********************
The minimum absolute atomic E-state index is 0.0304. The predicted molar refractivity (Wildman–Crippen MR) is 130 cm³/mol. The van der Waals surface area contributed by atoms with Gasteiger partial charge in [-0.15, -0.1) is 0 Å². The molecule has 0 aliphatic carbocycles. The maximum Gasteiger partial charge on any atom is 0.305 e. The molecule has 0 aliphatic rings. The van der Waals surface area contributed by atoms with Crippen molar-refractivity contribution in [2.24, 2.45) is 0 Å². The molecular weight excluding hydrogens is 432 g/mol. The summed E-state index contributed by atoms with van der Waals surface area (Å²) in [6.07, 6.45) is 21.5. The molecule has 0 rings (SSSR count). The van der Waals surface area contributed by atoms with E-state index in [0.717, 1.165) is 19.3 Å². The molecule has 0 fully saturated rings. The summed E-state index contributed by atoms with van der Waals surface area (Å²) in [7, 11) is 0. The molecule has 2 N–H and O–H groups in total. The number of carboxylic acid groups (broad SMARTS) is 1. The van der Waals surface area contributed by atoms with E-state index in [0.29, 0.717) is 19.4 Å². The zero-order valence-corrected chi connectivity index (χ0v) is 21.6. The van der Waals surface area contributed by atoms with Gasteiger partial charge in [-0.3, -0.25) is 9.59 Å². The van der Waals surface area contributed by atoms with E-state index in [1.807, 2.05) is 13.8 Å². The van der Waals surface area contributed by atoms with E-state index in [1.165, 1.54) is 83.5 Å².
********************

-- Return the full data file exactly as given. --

The minimum absolute atomic E-state index is 0.0304. The predicted molar refractivity (Wildman–Crippen MR) is 130 cm³/mol. The van der Waals surface area contributed by atoms with Gasteiger partial charge in [-0.15, -0.1) is 0 Å². The molecule has 0 aliphatic carbocycles. The maximum Gasteiger partial charge on any atom is 0.305 e. The molecule has 0 aliphatic rings. The van der Waals surface area contributed by atoms with Crippen molar-refractivity contribution in [2.24, 2.45) is 0 Å². The molecular weight excluding hydrogens is 432 g/mol. The summed E-state index contributed by atoms with van der Waals surface area (Å²) in [6.07, 6.45) is 21.5. The molecule has 0 rings (SSSR count). The van der Waals surface area contributed by atoms with E-state index in [0.717, 1.165) is 19.3 Å². The molecule has 0 fully saturated rings. The summed E-state index contributed by atoms with van der Waals surface area (Å²) in [7, 11) is 0. The molecule has 2 N–H and O–H groups in total. The number of carboxylic acid groups (broad SMARTS) is 1. The van der Waals surface area contributed by atoms with E-state index in [0.29, 0.717) is 19.4 Å². The zero-order valence-corrected chi connectivity index (χ0v) is 21.6. The van der Waals surface area contributed by atoms with Gasteiger partial charge in [-0.3, -0.25) is 9.59 Å². The van der Waals surface area contributed by atoms with E-state index in [1.807, 2.05) is 13.8 Å². The van der Waals surface area contributed by atoms with E-state index in [1.165, 1.54) is 83.5 Å².